Two years ago, a good friend with a science Ph.D. who closely follows biblical scholarship alerted The Religion Guy to the significance of the “Coherence-Based Genealogical Method” (CBGM). What a mouthful. The Guy managed only a shaky grasp of CBGM and hesitated to write a Memo explaining it.

But he now takes up the topic, prodded by an overview talk by Peter Gurry, a young Cambridge University Ph.D. who teaches at Phoenix Seminary, video posted here (start at 33 minutes). The Guy won’t attempt a full description, but you can learn details in Gurry’s article for the Journal of the Evangelical Theological Society (.pdf here), or his co-authored 2017 book “A New Approach to Textual Criticism.” (Gurry’s doctoral dissertation on CBGM is available in book form but pricey and prolix.)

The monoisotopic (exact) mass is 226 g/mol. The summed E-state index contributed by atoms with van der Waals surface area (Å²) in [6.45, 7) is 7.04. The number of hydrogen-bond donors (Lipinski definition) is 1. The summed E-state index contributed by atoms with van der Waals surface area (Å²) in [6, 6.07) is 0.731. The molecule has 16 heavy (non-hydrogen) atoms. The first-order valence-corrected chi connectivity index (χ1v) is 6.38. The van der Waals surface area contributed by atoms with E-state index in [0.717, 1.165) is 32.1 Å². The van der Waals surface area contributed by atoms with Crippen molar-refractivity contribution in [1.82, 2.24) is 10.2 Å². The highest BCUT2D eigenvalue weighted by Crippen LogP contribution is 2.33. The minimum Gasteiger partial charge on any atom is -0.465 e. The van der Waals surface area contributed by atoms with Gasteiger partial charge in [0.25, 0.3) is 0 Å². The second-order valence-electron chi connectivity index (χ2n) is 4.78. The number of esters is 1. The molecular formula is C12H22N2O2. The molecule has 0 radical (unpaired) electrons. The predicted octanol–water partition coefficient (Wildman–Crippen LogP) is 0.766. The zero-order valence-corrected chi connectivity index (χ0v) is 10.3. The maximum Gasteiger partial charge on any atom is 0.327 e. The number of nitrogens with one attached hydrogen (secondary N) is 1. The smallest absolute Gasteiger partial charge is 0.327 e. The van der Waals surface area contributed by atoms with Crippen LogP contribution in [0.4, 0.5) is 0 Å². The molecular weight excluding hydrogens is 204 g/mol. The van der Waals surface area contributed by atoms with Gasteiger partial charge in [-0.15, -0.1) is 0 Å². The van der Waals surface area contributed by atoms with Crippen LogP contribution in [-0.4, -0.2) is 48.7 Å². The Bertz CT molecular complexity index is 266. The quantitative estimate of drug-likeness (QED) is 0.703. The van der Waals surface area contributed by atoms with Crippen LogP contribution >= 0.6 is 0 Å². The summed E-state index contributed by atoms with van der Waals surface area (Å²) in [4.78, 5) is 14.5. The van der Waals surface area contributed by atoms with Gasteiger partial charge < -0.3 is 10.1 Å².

If it’s any encouragement, Gurry confesses he himself needed a year to comprehend CBGM, which he says “is not widely known or understood, even among New Testament scholars.”

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It's a new fact of news life: Reporters have to start reading the alternative Catholic press

It's a new fact of news life: Reporters have to start reading the alternative Catholic press

The scandals that have engulfed the Catholic Church the past few months are only intensifying.

The allegations to come out of Pennsylvania (as well as Ireland and Australia) and accusations against ex-Cardinal Theodore McCarrick not only revealed how much the church is hurting, but also the stark ideological split within it. These events have also seen a rise in the power of online media.